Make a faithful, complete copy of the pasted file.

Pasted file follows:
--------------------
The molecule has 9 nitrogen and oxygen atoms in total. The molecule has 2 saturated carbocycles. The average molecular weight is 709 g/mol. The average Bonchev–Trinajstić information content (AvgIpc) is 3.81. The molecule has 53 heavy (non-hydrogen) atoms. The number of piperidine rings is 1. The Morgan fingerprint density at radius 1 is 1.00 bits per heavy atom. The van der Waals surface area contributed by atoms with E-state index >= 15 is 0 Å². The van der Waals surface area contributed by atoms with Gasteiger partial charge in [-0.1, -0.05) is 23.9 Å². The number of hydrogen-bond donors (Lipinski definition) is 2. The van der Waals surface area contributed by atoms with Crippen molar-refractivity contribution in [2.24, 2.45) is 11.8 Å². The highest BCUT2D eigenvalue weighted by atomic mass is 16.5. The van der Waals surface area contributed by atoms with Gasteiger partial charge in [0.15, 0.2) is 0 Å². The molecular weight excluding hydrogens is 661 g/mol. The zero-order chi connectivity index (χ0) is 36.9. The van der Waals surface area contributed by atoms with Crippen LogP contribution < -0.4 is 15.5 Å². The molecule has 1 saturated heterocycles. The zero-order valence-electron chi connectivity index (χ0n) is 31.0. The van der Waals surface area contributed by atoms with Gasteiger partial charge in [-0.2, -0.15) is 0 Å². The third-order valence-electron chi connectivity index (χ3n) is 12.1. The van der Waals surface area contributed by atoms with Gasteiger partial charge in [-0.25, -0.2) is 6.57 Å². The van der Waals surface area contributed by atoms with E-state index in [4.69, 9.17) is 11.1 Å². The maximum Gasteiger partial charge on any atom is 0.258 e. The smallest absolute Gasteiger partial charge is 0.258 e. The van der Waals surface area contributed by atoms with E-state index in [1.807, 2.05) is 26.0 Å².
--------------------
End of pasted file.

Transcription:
The molecule has 9 nitrogen and oxygen atoms in total. The molecule has 2 saturated carbocycles. The average molecular weight is 709 g/mol. The average Bonchev–Trinajstić information content (AvgIpc) is 3.81. The molecule has 53 heavy (non-hydrogen) atoms. The number of piperidine rings is 1. The Morgan fingerprint density at radius 1 is 1.00 bits per heavy atom. The van der Waals surface area contributed by atoms with E-state index >= 15 is 0 Å². The van der Waals surface area contributed by atoms with Gasteiger partial charge in [-0.1, -0.05) is 23.9 Å². The number of hydrogen-bond donors (Lipinski definition) is 2. The van der Waals surface area contributed by atoms with Crippen molar-refractivity contribution in [2.24, 2.45) is 11.8 Å². The highest BCUT2D eigenvalue weighted by atomic mass is 16.5. The van der Waals surface area contributed by atoms with Gasteiger partial charge in [0.15, 0.2) is 0 Å². The molecular weight excluding hydrogens is 661 g/mol. The zero-order chi connectivity index (χ0) is 36.9. The van der Waals surface area contributed by atoms with Crippen LogP contribution < -0.4 is 15.5 Å². The molecule has 1 saturated heterocycles. The zero-order valence-electron chi connectivity index (χ0n) is 31.0. The van der Waals surface area contributed by atoms with Gasteiger partial charge in [-0.2, -0.15) is 0 Å². The third-order valence-electron chi connectivity index (χ3n) is 12.1. The van der Waals surface area contributed by atoms with Gasteiger partial charge in [-0.25, -0.2) is 6.57 Å². The van der Waals surface area contributed by atoms with E-state index in [4.69, 9.17) is 11.1 Å². The maximum Gasteiger partial charge on any atom is 0.258 e. The smallest absolute Gasteiger partial charge is 0.258 e. The van der Waals surface area contributed by atoms with E-state index in [1.807, 2.05) is 26.0 Å².